RFID Tracks One Million Health-Care Assets in United Arab Emirates

By Claire Swedberg

OgTech's UHF RFID solution enables the nation's Ministry of Health to manage the locations of its equipment, IT assets and mechanical gear throughout 147 facilities.

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The United Arab Emirates (UAE) Ministry of Health (MOH) is deploying one million RFID tags across 147 facilities, in one of the Middle East’s largest RFID deployments to date. The system, provided by OgTech Technology Solutions, involves managing the locations of health-care, IT and mechanical assets throughout the ministry’s hospitals, health centers, clinics and administrative buildings across the UAE.

With the technology in place, hospitals and clinics have reported that they are conducting faster and more frequent audits of their assets, while nurses and health-care providers can locate the tools they need for patient care, and maintenance personnel can quickly identify any equipment that requires maintenance, cleaning or service. The ministry is applying a phased approach to the deployment, and has thus far taken the system live at 10 of its largest facilities, according to Khaled Mohamed Ezz El Din, OGTech’s regional manager. The goal, he says, is to roll out the technology to all 147 locations by the first quarter of 2020.

OgTech, an affiliate of the Osman Group, is a systems integrator specializing in RFID and security-based solutions. The company maintains four offices throughout the Middle East and the United States, with its headquarters in Egypt. The firm first approached the UAE MOH in 2017 to propose a UHF-based asset-tracking solution, Ezz El Din recalls, which led to the ministry’s widescale deployment.

Each of the MOH’s facilities is responsible for hundreds or thousands of assets, including wheelchairs, pumps and diagnostic equipment, some of which need to be located quickly for use on patients. In some cases, equipment is loaned between different facilities as well. To ensure that the necessary equipment was at each site, staff members conducted audits by scanning the barcodes of items within each area or room. This was a time-consuming process that didn’t happen as frequently as the ministry would have liked, however.

OgTech worked with the ministry to develop ways in which to optimize its operation. “We proposed a solution design,” says Ezz El Din, and the ministry initiated a subsequent tender, for which 10 companies competed. The OgTech solution was ultimately chosen. The system consists of passive handheld UHF RFID readers, which are used at each clinic or hospital. Because there are many kinds of assets, including different form factors and materials, the firm opted to provide a variety of RFID tag types—primarily from Smartrac Group—as well as Zebra printers to print and encode the labels prior to application. Metalcraft tags were selected for on-metal tagging.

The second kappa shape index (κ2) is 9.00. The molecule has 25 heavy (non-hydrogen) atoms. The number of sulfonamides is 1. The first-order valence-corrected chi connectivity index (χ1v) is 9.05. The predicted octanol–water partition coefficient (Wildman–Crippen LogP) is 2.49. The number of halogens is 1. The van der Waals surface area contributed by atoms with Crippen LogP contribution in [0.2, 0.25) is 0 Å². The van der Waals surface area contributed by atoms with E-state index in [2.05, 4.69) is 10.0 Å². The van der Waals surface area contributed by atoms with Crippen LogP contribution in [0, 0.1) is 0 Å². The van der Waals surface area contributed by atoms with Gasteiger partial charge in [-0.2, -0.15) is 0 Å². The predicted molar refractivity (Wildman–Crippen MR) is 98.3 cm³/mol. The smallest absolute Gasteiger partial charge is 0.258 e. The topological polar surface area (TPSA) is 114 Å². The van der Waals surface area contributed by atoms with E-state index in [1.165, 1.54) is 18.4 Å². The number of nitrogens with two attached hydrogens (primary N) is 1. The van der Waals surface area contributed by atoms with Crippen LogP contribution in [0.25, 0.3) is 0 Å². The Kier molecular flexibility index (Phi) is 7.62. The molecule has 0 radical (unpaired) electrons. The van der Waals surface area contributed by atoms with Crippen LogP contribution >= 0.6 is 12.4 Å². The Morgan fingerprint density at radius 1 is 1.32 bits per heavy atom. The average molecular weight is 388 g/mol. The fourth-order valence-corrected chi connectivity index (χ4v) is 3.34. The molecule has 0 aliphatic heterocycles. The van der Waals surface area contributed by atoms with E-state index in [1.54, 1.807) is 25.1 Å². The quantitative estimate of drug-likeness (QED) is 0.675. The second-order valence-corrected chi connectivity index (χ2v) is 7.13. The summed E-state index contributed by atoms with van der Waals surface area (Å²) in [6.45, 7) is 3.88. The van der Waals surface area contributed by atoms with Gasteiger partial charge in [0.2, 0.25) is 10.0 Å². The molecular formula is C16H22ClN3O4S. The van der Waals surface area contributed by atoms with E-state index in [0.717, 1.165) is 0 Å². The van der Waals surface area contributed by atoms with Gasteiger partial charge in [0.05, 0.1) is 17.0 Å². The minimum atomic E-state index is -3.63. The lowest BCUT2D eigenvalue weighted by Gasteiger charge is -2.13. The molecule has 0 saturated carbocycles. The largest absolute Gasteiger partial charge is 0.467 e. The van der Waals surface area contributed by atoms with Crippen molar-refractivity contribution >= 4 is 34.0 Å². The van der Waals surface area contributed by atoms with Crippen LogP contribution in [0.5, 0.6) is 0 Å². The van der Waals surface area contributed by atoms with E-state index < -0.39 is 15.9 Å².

The scope of the solution has grown beyond managing health-care equipment—such as pumps, wheelchairs and patient beds—to also include office furniture, IT equipment, and mechanical and electric components used for the operation of each facility. In that way, staff members could identify fixed items like generators and surveillance cameras for maintenance purposes. Some equipment, in fact, is located outdoors, including air-conditioning units, in temperatures that can peak above 50 degrees Celsius (122 degrees Fahrenheit). Therefore, Ezz El Din says, the most rugged tags are used for those applications.

For all applications, OgTech wanted the system to require little effort by hospital or clinic personnel outside of their existing tasks. For that reason, the software that captures and manages read data is integrated with each facility’s existing management software. Thus, every tag read links to the asset data stored in that software. “We were very keen to make the system quite convenient and friendly to all the business users,” Ezz El Din states. The system was integrated with MOH’s Microsoft enterprise resource planning (ERP) system. “We worked closely with their ERP team to integrate our devices directly with their ERP, to avoid any double work between interfaces.”